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Defense Watch 

Air Force’s Relationship With Unmanned Aviation Hits Plateau 

2,013 

By Sandra I. Erwin 

Air Force Gen. Mike Hostage was flying in circles over an Afghan village aboard a turboprop spy aircraft. The four-man crew spent seemingly endless hours trying to spot a sport-utility vehicle that transported a suspected insurgent. 

The ground commander had directed an Army helicopter to be ready to strafe the SUV with its 20mm cannon. But on closer inspection, the aircrew realized that the insurgent had hidden under bushes and the helicopter was about to hit the wrong target, and most likely kill or injure innocent civilians. Hostage’s team immediately alerted the helicopter to hold fire.

Only a human observer could have noticed that, said Hostage, who runs the Air Combat Command. “A Predator would have had no idea,” he said, referring to the Air Force’s aerial spy of choice during the past decade of counterinsurgency warfare.

The vignette, said Hostage, illustrates the dangers of becoming so enamored of a particular technology that one forgets its limitations.

Remotely-piloted aircraft are the darlings of 21st century warfare. Drone fleets are expanding across the U.S. military, the CIA and the armed forces of many foreign countries.

Air Force leaders, meanwhile, appear to be questioning the service’s devotion to unmanned aviation at a time when budgets are tightening and the Pentagon is seeking to “rebalance” its resources from ground conflicts to naval and air warfare.

Hostage is one among a cadre of Air Force officers who are championing a new thinking in how the service acquires its future weapon systems. It’s not about “manned vs. unmanned,” said Hostage. The issue is how the Air Force will equip itself to dominate the airspace in future conflicts. The current fleet of UAVs will not cut it in a war against foes that are armed with advanced radar and surface-to-air missiles. “We’re shifting to a battlefield where there is an adversary who is going to have a vote in whether I have that ‘staring eye’ over the battlefield 24/7,” he said. The UAV fleet that the Air Force has built and “is still being prodded to build up is not relevant in that new theater.”

The hype about drones being the new wave of warfare obscures the fact that they are vehicles that drop weapons and spy from above, but can’t make decisions, he said. “I can build a platform and give it autonomous capability, tell it to go somewhere and kill anything that moves. But we are not morally comfortable to do that. We’re not able to make them smart enough to tell the difference between a [legitimate] target and civilians.”

Maj. Gen. Steven L. Kwast, the new director of the Air Force Quadrennial Defense Review office who recently served as director of requirements at Air Combat Command, has said the Pentagon’s weapons portfolio is “off balance” and possibly inadequate for future wars against well-armed enemies.

As this debate heats up within the Air Force, UAV advocates point to the budget as proof that the service already is gutting its unmanned fleet. None of the service’s top procurement programs — a new aerial refueling tanker, the F-35A Joint Strike Fighter and a next-generation long-range bomber — are unmanned systems. In a recent article published in Armed Forces Journal, Air Force Lt. Col. Lawrence Spinetta, a Predator instructor; and M.L. Cummings, a senior engineer at the Massachusetts Institute of Technology’s humans and automation lab, chastised the Air Force for putting the UAV fleet on the road to irrelevance. They accuse senior leaders of seeking to “revert to the Cold War-era focus on manned fighters and bombers.”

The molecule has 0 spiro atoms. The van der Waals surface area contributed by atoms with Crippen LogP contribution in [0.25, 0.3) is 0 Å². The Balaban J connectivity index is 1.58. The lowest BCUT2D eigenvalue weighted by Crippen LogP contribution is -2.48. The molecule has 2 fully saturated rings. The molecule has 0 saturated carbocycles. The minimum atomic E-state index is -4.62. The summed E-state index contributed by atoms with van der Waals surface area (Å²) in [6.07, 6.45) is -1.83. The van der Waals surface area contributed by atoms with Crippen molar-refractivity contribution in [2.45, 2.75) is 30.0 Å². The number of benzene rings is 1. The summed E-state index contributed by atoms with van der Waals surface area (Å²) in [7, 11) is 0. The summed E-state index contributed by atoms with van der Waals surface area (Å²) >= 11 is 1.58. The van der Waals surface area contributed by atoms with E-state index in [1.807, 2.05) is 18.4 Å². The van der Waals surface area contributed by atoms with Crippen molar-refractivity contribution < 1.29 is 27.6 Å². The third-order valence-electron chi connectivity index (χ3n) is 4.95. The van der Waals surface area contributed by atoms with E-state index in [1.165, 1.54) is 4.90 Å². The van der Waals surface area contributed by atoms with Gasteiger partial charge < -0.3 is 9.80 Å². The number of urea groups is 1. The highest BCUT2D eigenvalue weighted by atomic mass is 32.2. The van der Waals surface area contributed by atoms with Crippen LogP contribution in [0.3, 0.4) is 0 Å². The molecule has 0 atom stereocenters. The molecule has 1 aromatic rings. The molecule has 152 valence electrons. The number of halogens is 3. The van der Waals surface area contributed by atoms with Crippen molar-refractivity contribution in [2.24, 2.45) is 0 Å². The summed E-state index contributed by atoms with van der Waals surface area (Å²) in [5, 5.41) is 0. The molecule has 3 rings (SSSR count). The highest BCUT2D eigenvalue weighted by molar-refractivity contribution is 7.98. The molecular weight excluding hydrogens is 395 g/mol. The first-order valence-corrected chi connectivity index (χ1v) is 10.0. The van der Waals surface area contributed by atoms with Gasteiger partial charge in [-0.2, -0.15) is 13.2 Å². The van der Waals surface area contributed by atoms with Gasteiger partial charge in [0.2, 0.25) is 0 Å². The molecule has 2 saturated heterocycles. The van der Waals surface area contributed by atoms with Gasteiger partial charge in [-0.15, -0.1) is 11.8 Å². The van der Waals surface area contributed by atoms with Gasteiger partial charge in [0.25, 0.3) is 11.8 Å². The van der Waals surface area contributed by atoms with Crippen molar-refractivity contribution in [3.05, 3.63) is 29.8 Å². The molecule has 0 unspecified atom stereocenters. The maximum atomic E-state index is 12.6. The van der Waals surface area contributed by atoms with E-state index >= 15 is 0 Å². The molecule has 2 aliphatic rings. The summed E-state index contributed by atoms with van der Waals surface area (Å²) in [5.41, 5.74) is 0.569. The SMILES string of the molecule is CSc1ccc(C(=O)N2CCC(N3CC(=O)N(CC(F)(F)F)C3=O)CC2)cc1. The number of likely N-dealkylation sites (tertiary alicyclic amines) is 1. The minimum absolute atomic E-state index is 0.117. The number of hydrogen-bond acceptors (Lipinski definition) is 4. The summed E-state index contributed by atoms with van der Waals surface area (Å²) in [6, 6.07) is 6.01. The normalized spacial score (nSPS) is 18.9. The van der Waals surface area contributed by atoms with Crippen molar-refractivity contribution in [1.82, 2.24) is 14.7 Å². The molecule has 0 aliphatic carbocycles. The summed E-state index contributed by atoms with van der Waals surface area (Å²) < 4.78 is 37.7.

The authors argue that the Air Force already has eviscerated its unmanned fleet. It terminated the procurement of the Block 30 Global Hawk and ended the MQ-X program to develop an advanced unmanned combat aircraft. It also halved its planned acquisition of Reapers from 48 to 24 per year. The final insult to unmanned aviation was the decision by the Air Force to begin the design of a new bomber and rule out the possibility that it could be pilot-less, Spinetta and Cummings contend, and it appears the Air Force “plans to invest in its past rather than the future.”

Air Force officials have defended the terminations of Global Hawk and MQ-X as necessary cost cutting in the face of shrinking budgets.

Hostage insists that the Air Force is not abandoning unmanned aviation. But there is a desire for a balanced mix of air-warfare weapons after a decade of grinding wars in support of ground troops.

Analysts and military strategists agree that, no matter what the Air Force does next, drones will continue to play significant roles in air operations, especially in overhead surveillance and attacks on militants far from the reach of manned aircraft. Commanders especially like that UAVs, unlike pilots, never get tired.

But as the Air Force begins to plan, for the first time, for a post-9/11 future, the idea that most of its war-fighting prowess would be to fly drones by remote control understandably is making some generals uncomfortable.

Considering how aggressively the other branches of the military are embracing UAVs, it is conceivable that aerial surveillance in the future might be best accomplished by the Army or the Navy, rather than by the Air Force. If this scenario is at least being contemplated, it would explain why the Air Force might want to take a step back and ponder what special skills it should bring to the table. With budget cuts looming, the pressure is on the Air Force to not gamble on the wrong horse.

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